As part of the Sanctuary Memory series, Kat shares the story of Lady’s first foot soak. When Lady arrived, there was a great unknown about how she would respond to humans in general, let alone to medical care. She had a history of showing aggression and, though we knew her emotional pain would begin to heal in time, there was no option to delay treating her feet. It was critical to move forward as soon as possible.
When an elephant arrives at sanctuary, they have sometimes faced decades of abuse and neglect at the hands of humans. As a result, they may have negative associations with any interactions with the people around them. In some cases like Bambi’s, her mental health was more pressing than her physical issues – so we allowed her to begin the process of emotional healing through developing relationships before we moved on to the medical element of treatment; it just wasn’t as immediate a concern as her mental health.
With Lady, there was no doubt that her medical issues were pressing and we could not delay in beginning to treat her feet, which were in horrific condition. After 40 years in captivity, she felt that the only way she could communicate was through physically venting her fear as anger. Kat remembers, “For us, it wasn’t a concern that she was aggressive. The concern was that she really didn’t trust and she really didn’t know how to communicate her discomfort. I would say she lashed out at the drop of a hat, but most of the time it was faster than that.” That type of reaction happens when elephants aren’t used to being listened to. They start out trying to communicate in normal ways, but when they aren’t heard, they try other ways to attempt to get their point across. This isn’t abnormal, but Lady seemed particularly attached to this defense mechanism.
“We knew we had to take care of her feet as soon as we could because they were in such a tragic state,” Kat remembers. “Her feet were so swollen; her ankles were so swollen. She had almost no delineation between her knee and the bottom of her foot and it was clearly painful.” In this instance, there is a need to push a little bit more than you normally would. We wanted to start with foot soaks, but there is always a concern that elephants who are new to sanctuary might not want to be closed into small spaces. While the medical chute isn’t particularly small, you are still asking an elephant to go into an enclosed space and remain calm for about 15 to 20 minutes.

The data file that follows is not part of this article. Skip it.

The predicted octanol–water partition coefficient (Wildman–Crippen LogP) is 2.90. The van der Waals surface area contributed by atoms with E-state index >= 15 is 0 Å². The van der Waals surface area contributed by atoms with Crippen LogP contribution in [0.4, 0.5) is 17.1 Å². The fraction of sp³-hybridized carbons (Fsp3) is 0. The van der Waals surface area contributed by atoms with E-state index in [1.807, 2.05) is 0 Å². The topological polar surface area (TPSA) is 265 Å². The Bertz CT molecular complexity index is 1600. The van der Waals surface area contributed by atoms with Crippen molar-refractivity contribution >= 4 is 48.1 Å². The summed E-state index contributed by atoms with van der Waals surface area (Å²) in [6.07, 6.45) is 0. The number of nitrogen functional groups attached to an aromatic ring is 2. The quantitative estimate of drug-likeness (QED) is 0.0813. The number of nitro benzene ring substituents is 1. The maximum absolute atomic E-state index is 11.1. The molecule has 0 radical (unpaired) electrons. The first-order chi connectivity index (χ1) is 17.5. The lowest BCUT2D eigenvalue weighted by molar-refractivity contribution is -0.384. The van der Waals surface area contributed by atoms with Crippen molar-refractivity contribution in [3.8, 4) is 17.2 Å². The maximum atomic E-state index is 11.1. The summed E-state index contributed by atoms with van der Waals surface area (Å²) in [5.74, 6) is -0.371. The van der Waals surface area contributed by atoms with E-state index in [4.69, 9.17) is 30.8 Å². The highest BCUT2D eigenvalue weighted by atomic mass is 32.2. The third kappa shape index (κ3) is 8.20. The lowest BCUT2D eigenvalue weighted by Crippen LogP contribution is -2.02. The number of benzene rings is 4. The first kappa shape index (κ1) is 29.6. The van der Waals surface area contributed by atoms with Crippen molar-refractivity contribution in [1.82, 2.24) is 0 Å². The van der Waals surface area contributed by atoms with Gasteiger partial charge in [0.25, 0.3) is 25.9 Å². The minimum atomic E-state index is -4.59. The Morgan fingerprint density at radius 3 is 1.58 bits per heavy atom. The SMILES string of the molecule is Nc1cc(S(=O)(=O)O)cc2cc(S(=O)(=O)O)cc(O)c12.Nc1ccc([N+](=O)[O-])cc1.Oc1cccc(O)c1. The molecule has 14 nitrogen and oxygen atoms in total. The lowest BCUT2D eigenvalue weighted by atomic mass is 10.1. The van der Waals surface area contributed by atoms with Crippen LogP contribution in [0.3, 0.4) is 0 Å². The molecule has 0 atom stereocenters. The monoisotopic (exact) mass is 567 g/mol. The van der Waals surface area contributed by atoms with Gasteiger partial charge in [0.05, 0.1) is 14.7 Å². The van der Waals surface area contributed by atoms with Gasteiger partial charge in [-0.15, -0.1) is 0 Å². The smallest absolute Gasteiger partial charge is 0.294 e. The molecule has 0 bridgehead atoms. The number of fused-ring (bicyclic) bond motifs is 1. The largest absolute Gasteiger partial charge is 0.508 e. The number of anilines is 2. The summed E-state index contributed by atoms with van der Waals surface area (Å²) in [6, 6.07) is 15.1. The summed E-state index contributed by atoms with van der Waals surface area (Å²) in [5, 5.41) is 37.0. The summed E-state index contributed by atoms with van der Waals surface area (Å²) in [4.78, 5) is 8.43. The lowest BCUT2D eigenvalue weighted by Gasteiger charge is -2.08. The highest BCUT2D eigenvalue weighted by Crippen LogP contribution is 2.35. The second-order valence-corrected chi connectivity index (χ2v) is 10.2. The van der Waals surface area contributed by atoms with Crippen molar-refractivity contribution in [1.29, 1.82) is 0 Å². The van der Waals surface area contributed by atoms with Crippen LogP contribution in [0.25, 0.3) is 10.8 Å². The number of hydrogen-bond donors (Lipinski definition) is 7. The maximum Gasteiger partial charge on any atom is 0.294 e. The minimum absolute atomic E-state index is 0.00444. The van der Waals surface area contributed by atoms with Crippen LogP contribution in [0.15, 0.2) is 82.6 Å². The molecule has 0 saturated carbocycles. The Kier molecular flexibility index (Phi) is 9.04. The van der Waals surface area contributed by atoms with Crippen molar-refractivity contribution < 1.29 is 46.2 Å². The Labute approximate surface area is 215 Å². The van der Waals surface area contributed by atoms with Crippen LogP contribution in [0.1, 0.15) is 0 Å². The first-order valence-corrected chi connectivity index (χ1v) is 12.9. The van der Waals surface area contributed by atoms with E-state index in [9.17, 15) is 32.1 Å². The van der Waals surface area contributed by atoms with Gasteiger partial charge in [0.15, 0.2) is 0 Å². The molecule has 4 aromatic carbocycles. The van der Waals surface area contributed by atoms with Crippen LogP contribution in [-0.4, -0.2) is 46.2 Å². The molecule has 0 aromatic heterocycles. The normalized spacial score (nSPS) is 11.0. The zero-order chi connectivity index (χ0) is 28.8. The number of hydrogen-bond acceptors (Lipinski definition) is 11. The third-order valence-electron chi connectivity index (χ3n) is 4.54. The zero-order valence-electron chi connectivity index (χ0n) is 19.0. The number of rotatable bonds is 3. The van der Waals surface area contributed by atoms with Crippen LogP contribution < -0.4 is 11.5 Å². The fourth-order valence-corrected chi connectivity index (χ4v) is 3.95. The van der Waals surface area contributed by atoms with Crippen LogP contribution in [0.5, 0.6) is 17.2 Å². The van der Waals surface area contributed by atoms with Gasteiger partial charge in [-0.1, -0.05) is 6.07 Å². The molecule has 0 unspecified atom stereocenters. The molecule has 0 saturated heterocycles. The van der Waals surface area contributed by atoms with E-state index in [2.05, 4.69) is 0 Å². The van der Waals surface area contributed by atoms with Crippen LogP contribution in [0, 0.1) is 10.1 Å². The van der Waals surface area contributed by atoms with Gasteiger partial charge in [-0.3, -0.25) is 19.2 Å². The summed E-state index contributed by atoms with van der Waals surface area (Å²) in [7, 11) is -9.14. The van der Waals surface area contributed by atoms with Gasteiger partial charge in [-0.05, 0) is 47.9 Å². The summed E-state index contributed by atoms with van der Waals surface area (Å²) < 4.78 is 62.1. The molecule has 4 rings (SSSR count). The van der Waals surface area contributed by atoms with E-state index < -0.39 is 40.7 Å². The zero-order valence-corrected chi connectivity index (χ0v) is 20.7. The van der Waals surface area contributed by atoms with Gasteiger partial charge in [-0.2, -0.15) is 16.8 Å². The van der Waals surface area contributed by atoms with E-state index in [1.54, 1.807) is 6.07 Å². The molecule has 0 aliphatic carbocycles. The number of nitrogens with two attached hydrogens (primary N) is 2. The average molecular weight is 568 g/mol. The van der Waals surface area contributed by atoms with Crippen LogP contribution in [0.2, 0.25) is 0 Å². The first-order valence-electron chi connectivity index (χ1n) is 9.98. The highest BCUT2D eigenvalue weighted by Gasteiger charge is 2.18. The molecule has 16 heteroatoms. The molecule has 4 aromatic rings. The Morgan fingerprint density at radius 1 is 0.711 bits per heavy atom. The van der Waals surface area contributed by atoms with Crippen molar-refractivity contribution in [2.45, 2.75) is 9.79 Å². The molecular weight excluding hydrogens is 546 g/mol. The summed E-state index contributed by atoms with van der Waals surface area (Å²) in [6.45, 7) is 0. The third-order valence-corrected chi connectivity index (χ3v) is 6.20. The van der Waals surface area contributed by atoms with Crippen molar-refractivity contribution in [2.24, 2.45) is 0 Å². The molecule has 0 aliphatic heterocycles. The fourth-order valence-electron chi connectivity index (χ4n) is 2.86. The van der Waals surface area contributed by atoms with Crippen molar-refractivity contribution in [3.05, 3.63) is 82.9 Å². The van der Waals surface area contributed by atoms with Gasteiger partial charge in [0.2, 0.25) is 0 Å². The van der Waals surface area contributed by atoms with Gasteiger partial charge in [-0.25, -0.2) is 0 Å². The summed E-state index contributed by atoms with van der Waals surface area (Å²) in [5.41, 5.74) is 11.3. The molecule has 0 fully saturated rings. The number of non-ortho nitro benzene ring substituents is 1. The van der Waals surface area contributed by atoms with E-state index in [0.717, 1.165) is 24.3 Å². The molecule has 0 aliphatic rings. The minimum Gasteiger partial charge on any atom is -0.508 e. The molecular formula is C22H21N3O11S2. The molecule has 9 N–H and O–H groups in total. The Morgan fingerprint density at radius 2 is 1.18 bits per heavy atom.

Lady displayed a bit of a preference for working with females; she seemed more nervous when working with males. So, Kat decided she would try to work with Lady when it came to her foot treatments, since she didn’t show as much resistance toward Kat. We set up her foot soaks in her jacuzzi in the treatment area. Lady seemed food motivated, so we thought we would just ask her to come into the chute and see what happened. According to Kat, “We led her in with food and she followed right in with no reservations or hesitations. We got her to step into her foot soak, literally by just asking. Lady put one foot in at first, then I asked for the other one and took a step back, so Lady realized we were asking her to close the distance a little bit. She put her other foot in and that was that.”
Not only did Lady do what we asked right away, she also was immediately comfortable with allowing Kat to hold her nose to get a reward. Lady was very gentle in how she presented her nose, with her trunk relaxed, and held it there for a second or two before being given her food reward. For an elephant who had not been touched much, this was an incredible act of trust. When Kat opened up the gate to the chute, Lady walked out without showing aggression; there was no hitting of bars or lashing out. Kat said, “Along with that came the feeling of relief, knowing that we would be able to help her sooner, rather than later. That was one of the gifts of that first foot soak. We realized that we could start making a difference in her feet right away.”
Even though we knew there was the possibility of aggression, Lady was still willing to give these first treatments a try. There seemed to be a collective feeling that things will be okay which, with an elephant like Lady and the state her feet were in, was a gift. Trust remains especially critical when it comes to caring for Lady. She needs to know that you are focused on her and watching and listening to her during treatments. Because she feels respected, she is wonderful during her foot treatments and is one of the best examples of how well an elephant can respond to caregivers when their emotional health is taken into consideration.
This throwback video shows that first foot soak, exactly as Kat describes it.